The relationship between Asian gaming companies and elite Europe football

Asian gaming, companies, elite, European, football
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Paul Fox, CEO of Asia-facing igaming operators, LeTou, explains the unrelenting phenomenon of East to West sport sponsorship deals – why football’s fan base in Asia won’t stop flourishing.

Football is undoubtedly the most watched sport across the globe and the exposure that sponsors receive when partnering with clubs is unrivalled.
At LeTou, we are always looking for ways to increase our global exposure and associating our brand with a reputable sports team in a high-profile competition offers credibility.
In the 2017-18 season, our company, LeTou, was the principal shirt sponsor of then-Premier League club Swansea City and we saw the impact that the sponsorship had in terms of increased brand awareness and reaching new fans across the world.
After the success of our first foray into the sports sponsorship market, we signed a deal last summer to become the Asian Gaming Partner of Italian football giants Internazionale Milan.

Why do Asian companies sponsor European clubs?

The top five European leagues – the Premier League, La Liga, Serie A, Bundesliga and Ligue I – are watched by millions of fans each week, and a large number of these viewers are based in Asia.
Over the past decade, football in Asia has continued to grow and this appetite for the game has been reinforced by the recent successful Asian Cup in the United Arab Emirates.
At last summer’s FIFA World Cup, several of the major sponsors were from Asia, despite the dominance of European countries in reaching the latter stages.
At LeTou, we have seen how our partnerships with Swansea City and Inter Milan have enabled the brand to become more recognised on a global scale.
Although many sponsors may look for a financial return on their investment, there are numerous other ways in which they can also benefit, including through increased customer loyalty, goodwill and lead generation.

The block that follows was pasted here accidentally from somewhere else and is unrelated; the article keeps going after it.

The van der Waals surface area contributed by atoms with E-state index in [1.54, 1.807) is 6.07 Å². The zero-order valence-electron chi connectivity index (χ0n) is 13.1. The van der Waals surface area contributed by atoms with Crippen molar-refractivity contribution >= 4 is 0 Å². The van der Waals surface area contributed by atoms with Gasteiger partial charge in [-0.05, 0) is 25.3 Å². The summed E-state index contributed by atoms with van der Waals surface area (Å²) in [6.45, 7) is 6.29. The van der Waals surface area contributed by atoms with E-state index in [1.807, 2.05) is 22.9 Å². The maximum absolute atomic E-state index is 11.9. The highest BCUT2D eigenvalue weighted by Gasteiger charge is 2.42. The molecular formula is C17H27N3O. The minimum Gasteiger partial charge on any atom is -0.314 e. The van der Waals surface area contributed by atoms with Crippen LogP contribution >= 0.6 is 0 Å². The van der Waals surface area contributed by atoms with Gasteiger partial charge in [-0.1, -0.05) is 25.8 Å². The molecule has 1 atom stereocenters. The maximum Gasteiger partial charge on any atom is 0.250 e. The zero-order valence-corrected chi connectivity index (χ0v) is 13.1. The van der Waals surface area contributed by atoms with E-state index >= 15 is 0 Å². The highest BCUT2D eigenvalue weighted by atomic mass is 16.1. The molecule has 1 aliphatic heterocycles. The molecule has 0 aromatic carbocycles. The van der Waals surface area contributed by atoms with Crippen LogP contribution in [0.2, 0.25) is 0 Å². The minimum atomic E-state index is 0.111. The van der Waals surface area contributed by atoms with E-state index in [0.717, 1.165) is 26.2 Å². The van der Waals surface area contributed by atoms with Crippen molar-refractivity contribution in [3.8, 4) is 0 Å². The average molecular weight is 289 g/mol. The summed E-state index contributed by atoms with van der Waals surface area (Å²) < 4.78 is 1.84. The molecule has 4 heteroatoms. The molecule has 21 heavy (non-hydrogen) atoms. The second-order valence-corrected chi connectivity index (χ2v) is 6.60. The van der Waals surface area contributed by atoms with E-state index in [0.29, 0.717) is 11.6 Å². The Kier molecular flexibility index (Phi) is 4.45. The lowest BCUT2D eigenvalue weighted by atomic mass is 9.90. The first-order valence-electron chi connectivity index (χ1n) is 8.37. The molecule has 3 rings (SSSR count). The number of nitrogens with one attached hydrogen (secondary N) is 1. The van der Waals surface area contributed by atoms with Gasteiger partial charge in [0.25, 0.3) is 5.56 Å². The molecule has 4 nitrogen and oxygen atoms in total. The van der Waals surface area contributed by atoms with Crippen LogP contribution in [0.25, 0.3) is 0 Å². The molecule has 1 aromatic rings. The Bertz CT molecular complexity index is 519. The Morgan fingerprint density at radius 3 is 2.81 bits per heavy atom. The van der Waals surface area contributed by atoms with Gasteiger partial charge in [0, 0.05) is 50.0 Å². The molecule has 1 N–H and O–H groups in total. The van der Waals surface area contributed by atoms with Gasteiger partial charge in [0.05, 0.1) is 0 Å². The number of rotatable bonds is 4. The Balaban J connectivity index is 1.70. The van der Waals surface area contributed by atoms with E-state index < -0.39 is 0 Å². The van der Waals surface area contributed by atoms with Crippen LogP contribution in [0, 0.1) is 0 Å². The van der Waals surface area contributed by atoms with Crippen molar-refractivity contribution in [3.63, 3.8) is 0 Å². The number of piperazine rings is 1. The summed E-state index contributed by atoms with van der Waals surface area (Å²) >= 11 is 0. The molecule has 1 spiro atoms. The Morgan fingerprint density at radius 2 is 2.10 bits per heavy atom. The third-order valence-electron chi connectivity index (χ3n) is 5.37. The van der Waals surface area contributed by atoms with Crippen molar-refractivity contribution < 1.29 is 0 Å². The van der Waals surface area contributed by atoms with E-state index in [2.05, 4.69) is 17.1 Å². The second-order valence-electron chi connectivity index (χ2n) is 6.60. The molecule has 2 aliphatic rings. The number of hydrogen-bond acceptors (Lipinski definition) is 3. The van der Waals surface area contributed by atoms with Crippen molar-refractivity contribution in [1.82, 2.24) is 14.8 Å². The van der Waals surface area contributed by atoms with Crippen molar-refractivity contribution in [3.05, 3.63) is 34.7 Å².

Why Inter Milan?

Serie A has attracted a great deal of fans, sponsors, and investment from Asia over the past few years and has several of the world’s top clubs competing against each other.
Inter Milan are one of the most famous clubs in Europe and have a phenomenal reach in Asia with over 170 million fans in the region.
Of those fans, 97 million are based in China, and the key is that these supporters are highly engaged, passionate and loyal customers with a strong desire and hunger for the game.
Inter Milan’s owners are also based in the continent which was a big selling point, and lots of the work that the club are doing is focused on growing in Asia.
The club’s goal is to connect to millions of their fans via localised content, social media, access to merchandise, Inter academies and live matches.
Inter saw us as a leader in our industry and as with any partnership, we see our collaboration as a mutually beneficial deal.

What is next for football in Asia?

Through the growth of the Chinese Super League and the influx of international superstars that have come to play in the country, interest in football has shown no sign of abating in China.
The emphasis from the government on health, fitness, and football has certainly played a role in this, and there has been talk of China being a potential host for the 2030 FIFA World Cup.
Whenever China has held a major sporting event in the past it has always generated a huge level of excitement in the country, and the World Cup has a reputation as one of the greatest shows on earth.
The 2008 Olympic Games in Beijing showed what China is capable of and with the improved infrastructure of stadia in the country, there is no doubt that 2030 would be a very realistic target for the country.
China’s support of last summer’s World Cup in Russia will aid their cause and I would expect them to continue their investment in the coming years.
One thing for sure is that football will continue to grow across the globe and you can be sure that Asia will be at the forefront of the game’s development for many years to come.


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